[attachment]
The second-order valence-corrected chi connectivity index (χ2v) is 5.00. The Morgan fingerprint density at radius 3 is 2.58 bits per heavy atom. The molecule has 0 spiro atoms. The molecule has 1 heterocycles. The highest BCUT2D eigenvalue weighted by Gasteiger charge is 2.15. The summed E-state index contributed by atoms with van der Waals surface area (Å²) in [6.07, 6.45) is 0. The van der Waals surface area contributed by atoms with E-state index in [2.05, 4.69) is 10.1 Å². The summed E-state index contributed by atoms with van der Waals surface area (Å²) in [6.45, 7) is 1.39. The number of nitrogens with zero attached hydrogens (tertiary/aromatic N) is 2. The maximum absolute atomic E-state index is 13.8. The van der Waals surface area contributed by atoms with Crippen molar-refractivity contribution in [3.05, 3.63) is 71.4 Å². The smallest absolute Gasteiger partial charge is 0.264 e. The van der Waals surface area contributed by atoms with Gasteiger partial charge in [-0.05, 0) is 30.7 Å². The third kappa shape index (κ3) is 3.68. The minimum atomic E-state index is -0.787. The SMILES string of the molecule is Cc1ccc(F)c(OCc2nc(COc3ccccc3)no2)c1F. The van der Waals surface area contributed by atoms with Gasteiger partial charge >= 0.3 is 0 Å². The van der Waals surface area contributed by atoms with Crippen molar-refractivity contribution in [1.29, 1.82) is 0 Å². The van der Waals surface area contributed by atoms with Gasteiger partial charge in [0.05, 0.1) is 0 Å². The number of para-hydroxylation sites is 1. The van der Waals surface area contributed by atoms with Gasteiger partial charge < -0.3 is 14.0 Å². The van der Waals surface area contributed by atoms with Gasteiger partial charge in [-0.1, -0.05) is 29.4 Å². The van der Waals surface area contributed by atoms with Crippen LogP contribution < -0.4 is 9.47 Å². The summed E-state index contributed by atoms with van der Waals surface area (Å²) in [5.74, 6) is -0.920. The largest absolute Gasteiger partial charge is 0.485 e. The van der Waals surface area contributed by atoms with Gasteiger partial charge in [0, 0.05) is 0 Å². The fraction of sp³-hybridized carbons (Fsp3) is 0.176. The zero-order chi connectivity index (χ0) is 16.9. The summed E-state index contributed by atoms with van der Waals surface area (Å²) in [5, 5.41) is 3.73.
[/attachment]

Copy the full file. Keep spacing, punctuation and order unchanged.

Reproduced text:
The second-order valence-corrected chi connectivity index (χ2v) is 5.00. The Morgan fingerprint density at radius 3 is 2.58 bits per heavy atom. The molecule has 0 spiro atoms. The molecule has 1 heterocycles. The highest BCUT2D eigenvalue weighted by Gasteiger charge is 2.15. The summed E-state index contributed by atoms with van der Waals surface area (Å²) in [6.07, 6.45) is 0. The van der Waals surface area contributed by atoms with E-state index in [2.05, 4.69) is 10.1 Å². The summed E-state index contributed by atoms with van der Waals surface area (Å²) in [6.45, 7) is 1.39. The number of nitrogens with zero attached hydrogens (tertiary/aromatic N) is 2. The maximum absolute atomic E-state index is 13.8. The van der Waals surface area contributed by atoms with Crippen molar-refractivity contribution in [3.05, 3.63) is 71.4 Å². The smallest absolute Gasteiger partial charge is 0.264 e. The van der Waals surface area contributed by atoms with Gasteiger partial charge in [-0.05, 0) is 30.7 Å². The third kappa shape index (κ3) is 3.68. The minimum atomic E-state index is -0.787. The SMILES string of the molecule is Cc1ccc(F)c(OCc2nc(COc3ccccc3)no2)c1F. The van der Waals surface area contributed by atoms with Gasteiger partial charge >= 0.3 is 0 Å². The van der Waals surface area contributed by atoms with Crippen molar-refractivity contribution in [1.29, 1.82) is 0 Å². The van der Waals surface area contributed by atoms with Gasteiger partial charge in [0.05, 0.1) is 0 Å². The number of para-hydroxylation sites is 1. The van der Waals surface area contributed by atoms with Gasteiger partial charge < -0.3 is 14.0 Å². The van der Waals surface area contributed by atoms with Gasteiger partial charge in [-0.1, -0.05) is 29.4 Å². The van der Waals surface area contributed by atoms with Crippen LogP contribution < -0.4 is 9.47 Å². The summed E-state index contributed by atoms with van der Waals surface area (Å²) in [5.74, 6) is -0.920. The largest absolute Gasteiger partial charge is 0.485 e. The van der Waals surface area contributed by atoms with Gasteiger partial charge in [0, 0.05) is 0 Å². The fraction of sp³-hybridized carbons (Fsp3) is 0.176. The zero-order chi connectivity index (χ0) is 16.9. The summed E-state index contributed by atoms with van der Waals surface area (Å²) in [5, 5.41) is 3.73.